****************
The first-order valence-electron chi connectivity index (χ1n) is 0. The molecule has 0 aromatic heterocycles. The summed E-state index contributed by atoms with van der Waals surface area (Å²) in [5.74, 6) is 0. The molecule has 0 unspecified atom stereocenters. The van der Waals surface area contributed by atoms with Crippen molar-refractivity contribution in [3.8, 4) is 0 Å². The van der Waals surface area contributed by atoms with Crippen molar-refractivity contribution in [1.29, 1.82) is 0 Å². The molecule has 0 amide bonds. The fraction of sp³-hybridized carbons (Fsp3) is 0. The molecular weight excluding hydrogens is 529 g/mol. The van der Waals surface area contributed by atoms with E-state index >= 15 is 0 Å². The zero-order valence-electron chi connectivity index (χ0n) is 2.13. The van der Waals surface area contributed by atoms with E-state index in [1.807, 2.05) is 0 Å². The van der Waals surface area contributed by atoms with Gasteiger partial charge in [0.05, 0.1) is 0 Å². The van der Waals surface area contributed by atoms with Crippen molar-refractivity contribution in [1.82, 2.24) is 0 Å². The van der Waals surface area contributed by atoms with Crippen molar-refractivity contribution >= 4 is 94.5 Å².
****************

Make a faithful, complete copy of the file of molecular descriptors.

The first-order valence-electron chi connectivity index (χ1n) is 0. The molecule has 0 aromatic heterocycles. The summed E-state index contributed by atoms with van der Waals surface area (Å²) in [5.74, 6) is 0. The molecule has 0 unspecified atom stereocenters. The van der Waals surface area contributed by atoms with Crippen molar-refractivity contribution in [3.8, 4) is 0 Å². The van der Waals surface area contributed by atoms with Crippen molar-refractivity contribution in [1.29, 1.82) is 0 Å². The molecule has 0 amide bonds. The fraction of sp³-hybridized carbons (Fsp3) is 0. The molecular weight excluding hydrogens is 529 g/mol. The van der Waals surface area contributed by atoms with E-state index >= 15 is 0 Å². The zero-order valence-electron chi connectivity index (χ0n) is 2.13. The van der Waals surface area contributed by atoms with E-state index in [1.807, 2.05) is 0 Å². The van der Waals surface area contributed by atoms with Gasteiger partial charge in [0.05, 0.1) is 0 Å². The van der Waals surface area contributed by atoms with Crippen molar-refractivity contribution in [1.82, 2.24) is 0 Å². The van der Waals surface area contributed by atoms with Crippen molar-refractivity contribution >= 4 is 94.5 Å².